The Blood Brothers series’ latest installment pours blood all over the Brick stage.
The Blood Brothers series, about the "legendary fraternal murderers/anthology hosts," has a long history in the theaters of New York City, having begun in 2006. This cycle of shows, Bedlam Nightmares, began this year at the Brick Theater in Williamsburg, and features the adventures of this extremely skilled pair of criminals in the Hospital One insane asylum, along with the most deadly and interesting criminals the hospital could find. This iteration, scheduled quite appropriately for Halloween weekend, features the Execution Day of the famous brothers in front of the most wealthy and powerful donors to the facility, but not before they get to put on one final show.
The Horror Anthology
The Blood Brothers show is set up as an "anthology," where five standalone vignettes written by different playwrights are woven into the larger story of the brothers themselves. While it is at times difficult to follow the main plot of the show or keep track of all the characters without having seen the previous plays that make up the series, these short plays are where Execution Day truly shines, bringing to life fully fleshed out and truly disturbing characters to expand on the world of the Blood Brothers.
My favorite pieces of the evening were the first play about a man being haunted by the memory of his dead wife, "The Art of What You Want," and the musical adventure of a young boy terrorizing the hospital where his mother works, "All in Good Fun," both written by Nat Cassidy. Both pieces are overtly sinister without being over-the-top with horror, and at the same time provide some of the best moments of dark humor throughout the evening. The music of "All in Good Fun" in particular is energetic and engaging, the sort of sung storytelling that is difficult to do well and here pulled off flawlessly.
The Creepy and the Gory
There are almost no true supernatural elements in the play, which makes everything that occurs even creepier--all of the crimes and mind games that appear in these stories could easily occur in real life as well. The "Daddy's Girl" play by Mariah MacCarthy is particularly mundane, which makes the disturbing crimes it leads up to in the end all the more jarring. If anything, the least believable elements of the show were the fantastical or "sci fi" moments, such as the brainwashing of Sonia/Leslie and Hospital One's secret power and influence in the outside world.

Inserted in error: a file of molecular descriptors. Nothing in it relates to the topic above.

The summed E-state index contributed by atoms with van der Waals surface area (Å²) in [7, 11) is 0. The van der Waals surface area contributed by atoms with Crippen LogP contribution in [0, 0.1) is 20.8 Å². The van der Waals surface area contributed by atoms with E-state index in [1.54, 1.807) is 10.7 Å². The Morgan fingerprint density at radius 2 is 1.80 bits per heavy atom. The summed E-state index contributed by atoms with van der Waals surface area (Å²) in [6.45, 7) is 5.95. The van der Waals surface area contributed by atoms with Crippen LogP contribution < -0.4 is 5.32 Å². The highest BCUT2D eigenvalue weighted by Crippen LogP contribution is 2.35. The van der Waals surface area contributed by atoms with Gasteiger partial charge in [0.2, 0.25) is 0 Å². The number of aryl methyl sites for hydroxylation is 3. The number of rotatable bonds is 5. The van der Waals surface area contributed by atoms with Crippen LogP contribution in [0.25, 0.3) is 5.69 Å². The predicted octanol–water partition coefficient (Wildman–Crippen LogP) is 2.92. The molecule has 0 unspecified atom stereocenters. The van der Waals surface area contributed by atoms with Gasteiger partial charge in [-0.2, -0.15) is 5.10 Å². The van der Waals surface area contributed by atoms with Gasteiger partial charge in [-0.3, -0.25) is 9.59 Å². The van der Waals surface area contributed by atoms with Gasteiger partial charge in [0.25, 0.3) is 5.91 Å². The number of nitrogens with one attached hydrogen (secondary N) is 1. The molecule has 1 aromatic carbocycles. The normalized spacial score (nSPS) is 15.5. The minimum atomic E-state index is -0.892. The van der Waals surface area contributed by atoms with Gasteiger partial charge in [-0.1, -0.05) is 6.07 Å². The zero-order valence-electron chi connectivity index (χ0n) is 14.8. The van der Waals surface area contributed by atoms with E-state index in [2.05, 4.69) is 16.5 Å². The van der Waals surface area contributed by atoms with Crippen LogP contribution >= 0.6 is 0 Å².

Of course, as a Blood Brothers play and as a Halloween play, this show is all about the gore, even featuring its own Gore Designer, Stephanie Cox-Williams. Execution Day uses a variety of different techniques to bring horror on stage to life, from shadow puppetry to sleight of hand to actual spurts of stage blood. The first two rows of audience seating even come with parkas to protect from all of the sprays of blood, and those splash seats are used to full effect. And of course, there is the expert iconic make-up of the Blood Brothers themselves, to round out the full horror effect.
The Spirit of the Show
There is a large ensemble cast and a great sense of community among the performers in Execution Day, and almost everyone involved in the show from designers to directors and playwrights shows up on stage at some point. The Blood Brothers themselves, played by Pete Boisvert and Patrick Shearer, along with Grandma Blood Stephanie Cox-Williams, are the stars of the show, as well as the founders of the series itself. They have each crafted a dynamic, unique character without the benefit of even having a name, the essence of horror without being the least bit cheesy. Father/daughter duo Tom Reid and Jessica Luck of "Daddy's Girl" are also intriguing, complex figures, as is Michael Markham as the tormented widower Harris from "The Art of What You Want."
The highlight of Execution Day, beyond all of the thrilling moments of violence of course, is the ease with which it moves in and out of different stories, jumping through time in flashbacks, repeating monologues and keeping the audience constantly off-balance while maintaining the spirit of an anthology show. If the overarching plot was harder to stay interested in and the ending "moral" about the evils of capitalism and the drug and health insurance industries was a little preachy, this was well balanced by the entertaining and thoughtful pieces contained within the play.
Execution Day has finished its run now, but we are very excited to see what the next installment of the Blood Brothers show will bring. For more information on the series, check out their website.
This article was previously published on CHARGED.fm.